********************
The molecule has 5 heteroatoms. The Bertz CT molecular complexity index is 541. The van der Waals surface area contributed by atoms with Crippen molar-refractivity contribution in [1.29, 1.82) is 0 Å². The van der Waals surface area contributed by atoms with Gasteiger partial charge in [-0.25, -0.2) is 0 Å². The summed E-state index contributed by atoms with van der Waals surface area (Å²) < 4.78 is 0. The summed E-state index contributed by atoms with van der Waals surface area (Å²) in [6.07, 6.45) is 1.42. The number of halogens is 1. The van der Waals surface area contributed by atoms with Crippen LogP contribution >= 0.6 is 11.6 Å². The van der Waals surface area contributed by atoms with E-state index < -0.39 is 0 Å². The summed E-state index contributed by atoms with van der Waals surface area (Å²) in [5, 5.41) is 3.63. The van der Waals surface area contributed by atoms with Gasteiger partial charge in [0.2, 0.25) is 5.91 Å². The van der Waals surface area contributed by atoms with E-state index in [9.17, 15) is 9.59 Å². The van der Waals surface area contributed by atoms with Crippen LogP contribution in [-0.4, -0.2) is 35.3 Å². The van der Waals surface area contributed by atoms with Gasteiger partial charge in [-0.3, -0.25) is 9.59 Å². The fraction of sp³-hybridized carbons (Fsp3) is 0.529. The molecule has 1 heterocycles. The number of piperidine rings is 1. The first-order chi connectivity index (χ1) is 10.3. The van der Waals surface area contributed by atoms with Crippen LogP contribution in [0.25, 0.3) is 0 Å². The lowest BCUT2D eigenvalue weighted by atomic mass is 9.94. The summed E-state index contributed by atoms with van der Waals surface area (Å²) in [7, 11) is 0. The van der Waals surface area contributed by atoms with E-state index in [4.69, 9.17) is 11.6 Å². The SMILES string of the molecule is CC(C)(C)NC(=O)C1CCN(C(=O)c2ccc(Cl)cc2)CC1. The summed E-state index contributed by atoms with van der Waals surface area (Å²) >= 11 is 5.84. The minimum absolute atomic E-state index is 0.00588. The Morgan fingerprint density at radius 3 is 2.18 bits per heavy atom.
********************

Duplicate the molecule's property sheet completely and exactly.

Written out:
The molecule has 5 heteroatoms. The Bertz CT molecular complexity index is 541. The van der Waals surface area contributed by atoms with Crippen molar-refractivity contribution in [1.29, 1.82) is 0 Å². The van der Waals surface area contributed by atoms with Gasteiger partial charge in [-0.25, -0.2) is 0 Å². The summed E-state index contributed by atoms with van der Waals surface area (Å²) < 4.78 is 0. The summed E-state index contributed by atoms with van der Waals surface area (Å²) in [6.07, 6.45) is 1.42. The number of halogens is 1. The van der Waals surface area contributed by atoms with Crippen LogP contribution >= 0.6 is 11.6 Å². The van der Waals surface area contributed by atoms with E-state index < -0.39 is 0 Å². The summed E-state index contributed by atoms with van der Waals surface area (Å²) in [5, 5.41) is 3.63. The van der Waals surface area contributed by atoms with Gasteiger partial charge in [0.2, 0.25) is 5.91 Å². The van der Waals surface area contributed by atoms with E-state index in [9.17, 15) is 9.59 Å². The van der Waals surface area contributed by atoms with Crippen LogP contribution in [-0.4, -0.2) is 35.3 Å². The van der Waals surface area contributed by atoms with Gasteiger partial charge in [-0.3, -0.25) is 9.59 Å². The fraction of sp³-hybridized carbons (Fsp3) is 0.529. The molecule has 1 heterocycles. The number of piperidine rings is 1. The first-order chi connectivity index (χ1) is 10.3. The van der Waals surface area contributed by atoms with Crippen LogP contribution in [0.25, 0.3) is 0 Å². The lowest BCUT2D eigenvalue weighted by atomic mass is 9.94. The summed E-state index contributed by atoms with van der Waals surface area (Å²) in [7, 11) is 0. The van der Waals surface area contributed by atoms with E-state index in [4.69, 9.17) is 11.6 Å². The SMILES string of the molecule is CC(C)(C)NC(=O)C1CCN(C(=O)c2ccc(Cl)cc2)CC1. The summed E-state index contributed by atoms with van der Waals surface area (Å²) >= 11 is 5.84. The minimum absolute atomic E-state index is 0.00588. The Morgan fingerprint density at radius 3 is 2.18 bits per heavy atom.